“Alec, my dear, will you oblige by pouring the drinks?” Soapy feigns deafness to Heyes’ question.
“A sure-fire way to decide who’s the best hustler?” echoes Adrian.
“Thaddeus, would you move that parasol a little to the left – we cannot have our lovely Alec sitting in a glare, can we?”
As the Kid complies with Soapy’s request, two dark-haired combatants quiver with ill-concealed curiosity.
“A sure-fire way…?” Heyes starts?
“…To decide who’s the best hustler?” finishes Adrian.
They exchange a quick ‘hey, I’m talking’ scowl, and then switch back to warm ‘do go on’ smiles aimed at their old mentor.
“You never told us!” In unison.
“Look fellas,” Soapy lays a fatherly hand on each of the questioners’ shoulders, “the reason I never told you, back then, is because I knew you wouldn’t be able to resist trying it.” A genial smile over at Curry and Alec, “You two wouldn’t believe how competitive your partners were when they were eighteen!” Back to Heyes and Adrian, “But it’s all different now. Neither of you has anything to prove. Do you?”
“Of course not.”
A pause. Heyes clears his throat. “Though – now we’ve grown outta all that, there’s no reason not to fill us in on this sure-fire decider, huh?”
“Well…” Soapy is hesitant.
“Oh, go on Soapy,” Alec curls her feet under herself and settles back, “I’d like to hear.”
“Yeah, tell us,” chips in Kid Curry, linking his hands behind his head and tilting his face up to the sun. “We’ve got a whole day to fill. And, like Joshua says, him an’ Adrian ain’t dumb an’ eighteen anymore.” A pause. “Well, they ain’t eighteen.”
“That’s right,” urges Heyes. A frown, “Hey!”
“It’s called the Anderson Challenge,” begins Soapy, settling back and steepling his fingers, “It dates from the 1840s when a hustler called JJ Devlin ran a crew back East in New York. He was the best. BUT, it’s the natural order of things that eventually a young lion will come along to challenge the pride leader. One day, one of the crew, a fella by the name of Anderson, got to thinking, he ought to be running things. He issued a challenge…”
“The Anderson Challenge…” deduces Curry.
“That’s right! Both men were to be dropped off in the middle of New York at noon,” Soapy takes a sip of his drink, “…Stark naked!”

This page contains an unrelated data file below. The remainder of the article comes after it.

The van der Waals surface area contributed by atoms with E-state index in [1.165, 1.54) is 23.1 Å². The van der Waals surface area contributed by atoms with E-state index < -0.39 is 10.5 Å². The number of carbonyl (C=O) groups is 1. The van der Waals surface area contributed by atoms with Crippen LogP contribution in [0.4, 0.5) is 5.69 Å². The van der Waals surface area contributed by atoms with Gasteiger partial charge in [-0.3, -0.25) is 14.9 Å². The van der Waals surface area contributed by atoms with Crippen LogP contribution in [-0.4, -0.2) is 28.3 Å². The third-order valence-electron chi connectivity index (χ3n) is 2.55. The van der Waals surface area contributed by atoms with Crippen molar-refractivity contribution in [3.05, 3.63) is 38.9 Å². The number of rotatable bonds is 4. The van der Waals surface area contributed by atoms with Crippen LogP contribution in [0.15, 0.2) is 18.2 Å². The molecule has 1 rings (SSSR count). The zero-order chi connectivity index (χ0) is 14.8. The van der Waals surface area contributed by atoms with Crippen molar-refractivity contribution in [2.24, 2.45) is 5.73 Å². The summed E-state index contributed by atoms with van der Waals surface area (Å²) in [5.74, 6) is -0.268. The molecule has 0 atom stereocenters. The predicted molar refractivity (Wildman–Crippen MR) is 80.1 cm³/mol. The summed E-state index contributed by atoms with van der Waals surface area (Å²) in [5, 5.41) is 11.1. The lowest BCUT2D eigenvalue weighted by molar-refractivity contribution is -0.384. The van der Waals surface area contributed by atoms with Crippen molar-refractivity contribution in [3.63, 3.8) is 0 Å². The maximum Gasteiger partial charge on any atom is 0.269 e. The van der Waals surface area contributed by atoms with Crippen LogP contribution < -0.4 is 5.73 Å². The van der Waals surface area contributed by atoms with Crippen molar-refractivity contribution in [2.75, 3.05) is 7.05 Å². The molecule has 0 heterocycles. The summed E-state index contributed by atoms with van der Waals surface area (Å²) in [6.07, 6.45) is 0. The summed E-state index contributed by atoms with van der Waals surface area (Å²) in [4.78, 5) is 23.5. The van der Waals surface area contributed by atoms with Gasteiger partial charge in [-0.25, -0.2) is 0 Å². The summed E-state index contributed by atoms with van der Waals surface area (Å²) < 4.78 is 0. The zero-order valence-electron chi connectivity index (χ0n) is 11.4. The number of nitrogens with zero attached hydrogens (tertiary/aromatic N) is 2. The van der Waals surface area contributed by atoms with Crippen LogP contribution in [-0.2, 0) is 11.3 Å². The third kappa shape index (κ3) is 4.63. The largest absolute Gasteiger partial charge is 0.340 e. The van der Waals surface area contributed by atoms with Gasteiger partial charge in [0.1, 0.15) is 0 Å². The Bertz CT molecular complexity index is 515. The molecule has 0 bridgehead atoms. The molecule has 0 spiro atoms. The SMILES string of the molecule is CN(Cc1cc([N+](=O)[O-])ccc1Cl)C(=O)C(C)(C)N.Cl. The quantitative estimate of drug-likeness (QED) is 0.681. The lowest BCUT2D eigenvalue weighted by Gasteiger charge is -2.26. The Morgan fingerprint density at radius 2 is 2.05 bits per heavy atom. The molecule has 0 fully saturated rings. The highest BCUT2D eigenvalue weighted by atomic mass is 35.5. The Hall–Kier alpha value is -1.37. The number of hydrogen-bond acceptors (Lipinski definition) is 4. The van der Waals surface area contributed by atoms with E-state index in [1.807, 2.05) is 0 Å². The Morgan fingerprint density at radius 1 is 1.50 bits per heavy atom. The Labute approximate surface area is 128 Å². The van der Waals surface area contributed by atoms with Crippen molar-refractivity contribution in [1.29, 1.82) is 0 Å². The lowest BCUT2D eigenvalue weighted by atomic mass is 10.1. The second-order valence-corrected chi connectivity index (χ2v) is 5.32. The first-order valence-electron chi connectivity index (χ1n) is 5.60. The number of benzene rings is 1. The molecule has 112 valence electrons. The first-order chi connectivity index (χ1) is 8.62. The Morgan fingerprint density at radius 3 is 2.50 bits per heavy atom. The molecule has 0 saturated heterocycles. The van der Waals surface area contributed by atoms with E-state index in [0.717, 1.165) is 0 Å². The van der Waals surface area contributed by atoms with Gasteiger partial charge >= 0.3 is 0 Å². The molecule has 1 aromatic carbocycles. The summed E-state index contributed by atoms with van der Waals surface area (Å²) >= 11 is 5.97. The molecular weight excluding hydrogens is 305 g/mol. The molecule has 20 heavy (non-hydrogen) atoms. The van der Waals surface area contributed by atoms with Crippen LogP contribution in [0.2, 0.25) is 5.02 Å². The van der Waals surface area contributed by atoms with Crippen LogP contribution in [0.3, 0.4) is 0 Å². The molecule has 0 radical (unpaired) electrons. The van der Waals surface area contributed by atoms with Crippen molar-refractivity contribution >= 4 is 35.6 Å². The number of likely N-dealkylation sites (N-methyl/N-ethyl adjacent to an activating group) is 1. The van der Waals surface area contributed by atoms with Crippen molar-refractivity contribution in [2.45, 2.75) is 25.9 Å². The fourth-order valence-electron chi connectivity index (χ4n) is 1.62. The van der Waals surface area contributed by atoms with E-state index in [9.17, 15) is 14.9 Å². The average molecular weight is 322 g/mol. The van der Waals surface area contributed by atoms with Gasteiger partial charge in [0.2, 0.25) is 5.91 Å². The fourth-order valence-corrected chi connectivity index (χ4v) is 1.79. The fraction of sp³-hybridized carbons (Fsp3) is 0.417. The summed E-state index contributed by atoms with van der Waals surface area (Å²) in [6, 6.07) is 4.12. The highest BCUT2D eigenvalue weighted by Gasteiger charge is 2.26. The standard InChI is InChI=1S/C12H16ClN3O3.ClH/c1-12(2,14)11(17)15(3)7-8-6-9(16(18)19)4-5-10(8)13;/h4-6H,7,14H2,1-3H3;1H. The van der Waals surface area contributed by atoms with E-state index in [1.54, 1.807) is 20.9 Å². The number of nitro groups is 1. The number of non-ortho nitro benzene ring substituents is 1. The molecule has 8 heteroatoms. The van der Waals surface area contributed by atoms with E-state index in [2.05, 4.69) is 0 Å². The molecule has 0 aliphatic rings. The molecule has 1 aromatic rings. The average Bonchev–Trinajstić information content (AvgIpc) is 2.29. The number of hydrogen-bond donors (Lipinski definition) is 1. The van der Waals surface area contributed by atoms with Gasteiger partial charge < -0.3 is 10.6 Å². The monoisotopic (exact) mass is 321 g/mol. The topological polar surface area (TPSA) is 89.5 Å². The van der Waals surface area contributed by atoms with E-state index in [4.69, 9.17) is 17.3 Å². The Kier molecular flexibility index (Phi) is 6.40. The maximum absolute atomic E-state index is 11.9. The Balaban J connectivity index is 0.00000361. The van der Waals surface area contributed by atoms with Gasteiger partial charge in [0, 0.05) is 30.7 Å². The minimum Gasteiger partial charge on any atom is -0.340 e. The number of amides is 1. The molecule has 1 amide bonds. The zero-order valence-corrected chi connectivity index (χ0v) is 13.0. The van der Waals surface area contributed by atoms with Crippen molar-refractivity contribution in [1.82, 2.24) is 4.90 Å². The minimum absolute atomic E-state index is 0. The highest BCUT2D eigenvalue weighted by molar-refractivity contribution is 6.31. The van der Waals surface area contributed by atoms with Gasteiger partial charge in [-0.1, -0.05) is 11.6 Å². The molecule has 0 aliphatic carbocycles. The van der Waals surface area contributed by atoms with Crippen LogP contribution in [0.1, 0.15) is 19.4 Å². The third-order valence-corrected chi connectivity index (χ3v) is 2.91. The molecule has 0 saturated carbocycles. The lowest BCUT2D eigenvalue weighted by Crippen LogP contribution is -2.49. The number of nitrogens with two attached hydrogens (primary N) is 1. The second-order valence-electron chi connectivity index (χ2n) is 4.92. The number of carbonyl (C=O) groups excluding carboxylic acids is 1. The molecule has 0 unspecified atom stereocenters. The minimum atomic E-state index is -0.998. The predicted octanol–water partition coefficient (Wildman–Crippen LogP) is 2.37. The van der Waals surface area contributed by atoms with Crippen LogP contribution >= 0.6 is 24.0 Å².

“Naked?!” A spurt of laughter from Alec. Blinks from two sets of deep brown eyes.
“As the day they were born, my dear! They were to meet six hours later, and whoever had accumulated the most…”
“He won the challenge!” Adrian realises that came out both too high and too loud. With studied casualness he goes on. “Of course, I don’t have to prove who’s the better grifter – I know how good I am.”
“You took the words outta my mouth,” says Heyes, “‘cept I’m better’n good. I’m a genius!”
Exchange of the ‘look’ between Alec and Curry. Two sets of eyes roll.
The five-some are gathered around a table in the sunroom; the youngsters all face Soapy who is speaking.
“Okay. We’ve an hour until noon; let’s set the rules. You’re dropped together. You both return here by six. Whoever shows the biggest gain wins.”
“Who counts?” checks Adrian.
“I do,” says Soapy. “And I estimate the value of any non-cash items you’ve acquired – jewelery, clothes, etcetera.”
“Can we use anyone else?” puts in Heyes.
“Yes. Alec and Thaddeus will be in a prearranged pickup spot an hour in. But, you only ask for help when you’re ready to work a con – and they can only assist – not initiate a play. Questions?”
Adrian and Heyes lock eyes; classic stand-off stare. Two heads shake.
A closed carriage, windows blacked out, pulls up in a bustling, mid-city San Francisco square. Kid Curry is up front at the reins; Alec and Soapy beside him. He jumps down, offers a hand to help first her, then the old man. She takes a new-fangled hand-held camera from the seat and positions herself carefully to one side.
“Where are we?” It is Adrian’s voice from inside the carriage.
“Don’t worry, I found a nice quiet little spot,” reassures Curry.
Heyes’ voice, “And, Alec’s not looking?”
“Would we do that to you?!” scathes Soapy. “Gentlemen, you have six hours!”
In one swift seamless movement Curry throws open the door and lets down the step. Adrian and Heyes are revealed, poised to climb out, both mother-naked. They see the milling crowds. Both within and without the carriage eyes widen, mouths gape. A moment of frozen horror. Unseen by them, Alec clicks.
“**!” yells Heyes.
“**!” agrees Adrian.
Ignoring the step, two nekkid combatants launch a magnificent flying leap into the centre of the street. One hand waving folk aside, one hand vainly trying to preserve a PG13 rating, the pair take to their heels, one east, one west, racing past shocked, amused and just plain stunned observers.
We watch the delighted grins of Curry and Soapy as two lily-white backsides glint in the sun and two sets of swift legs weave, agile as eels, through the crowd. Our point of view switches swiftly from Adrian to Heyes – and again. We linger on Heyes for a moment because – hey, why not?
We follow Adrian’s rear as it turns into a side alley and he spots… Swift as a streak (pun intended) of lightning, a pair of dimpled buttocks attached to an over-confident conman disappear into a workman’s tent next to a hole in the sidewalk and a set of parts from an unassembled street gaslight. Almost instantaneously, an extremely calm Adrian remerges, clad in filthy and baggy coveralls. With the nonchalance of a prince, and seemingly oblivious to the still bare feet to which we pan, he strolls away.
Back to Heyes, also heading down a side street where he encounters – nuns. He raises both hands in mute apology, realises this exposes himself (another pun intended) to yet more embarrassment and dives head first into some handy ornamental bushes fronting an impressive building.